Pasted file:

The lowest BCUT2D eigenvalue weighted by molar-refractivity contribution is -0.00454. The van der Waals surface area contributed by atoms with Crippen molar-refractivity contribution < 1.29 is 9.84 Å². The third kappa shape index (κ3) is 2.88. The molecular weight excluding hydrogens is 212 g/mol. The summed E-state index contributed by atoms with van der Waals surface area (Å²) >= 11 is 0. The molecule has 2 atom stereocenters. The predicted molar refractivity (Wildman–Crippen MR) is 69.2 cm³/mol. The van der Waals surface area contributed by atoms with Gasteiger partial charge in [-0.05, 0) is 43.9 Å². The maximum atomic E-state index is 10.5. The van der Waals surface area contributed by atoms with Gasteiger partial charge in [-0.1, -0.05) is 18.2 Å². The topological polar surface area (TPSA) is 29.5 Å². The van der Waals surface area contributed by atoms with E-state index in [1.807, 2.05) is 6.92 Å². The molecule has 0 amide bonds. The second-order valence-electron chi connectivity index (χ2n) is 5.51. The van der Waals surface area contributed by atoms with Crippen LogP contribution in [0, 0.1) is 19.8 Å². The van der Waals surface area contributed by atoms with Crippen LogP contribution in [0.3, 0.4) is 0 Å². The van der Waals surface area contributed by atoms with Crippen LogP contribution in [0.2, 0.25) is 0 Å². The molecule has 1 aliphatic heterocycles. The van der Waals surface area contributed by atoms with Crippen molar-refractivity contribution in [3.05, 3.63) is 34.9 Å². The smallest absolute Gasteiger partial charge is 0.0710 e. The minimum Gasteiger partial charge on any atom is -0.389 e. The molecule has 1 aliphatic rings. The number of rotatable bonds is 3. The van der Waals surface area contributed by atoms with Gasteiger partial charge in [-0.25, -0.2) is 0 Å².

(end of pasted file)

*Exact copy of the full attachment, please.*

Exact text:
The lowest BCUT2D eigenvalue weighted by molar-refractivity contribution is -0.00454. The van der Waals surface area contributed by atoms with Crippen molar-refractivity contribution < 1.29 is 9.84 Å². The third kappa shape index (κ3) is 2.88. The molecular weight excluding hydrogens is 212 g/mol. The summed E-state index contributed by atoms with van der Waals surface area (Å²) >= 11 is 0. The molecule has 2 atom stereocenters. The predicted molar refractivity (Wildman–Crippen MR) is 69.2 cm³/mol. The van der Waals surface area contributed by atoms with Gasteiger partial charge in [-0.05, 0) is 43.9 Å². The maximum atomic E-state index is 10.5. The van der Waals surface area contributed by atoms with Gasteiger partial charge in [-0.1, -0.05) is 18.2 Å². The topological polar surface area (TPSA) is 29.5 Å². The van der Waals surface area contributed by atoms with E-state index in [1.807, 2.05) is 6.92 Å². The molecule has 0 amide bonds. The second-order valence-electron chi connectivity index (χ2n) is 5.51. The van der Waals surface area contributed by atoms with Crippen LogP contribution in [0, 0.1) is 19.8 Å². The van der Waals surface area contributed by atoms with Crippen LogP contribution in [0.3, 0.4) is 0 Å². The van der Waals surface area contributed by atoms with Crippen LogP contribution in [0.2, 0.25) is 0 Å². The molecule has 1 aliphatic heterocycles. The van der Waals surface area contributed by atoms with Crippen molar-refractivity contribution in [3.05, 3.63) is 34.9 Å². The smallest absolute Gasteiger partial charge is 0.0710 e. The minimum Gasteiger partial charge on any atom is -0.389 e. The molecule has 1 aliphatic rings. The number of rotatable bonds is 3. The van der Waals surface area contributed by atoms with Gasteiger partial charge in [-0.25, -0.2) is 0 Å².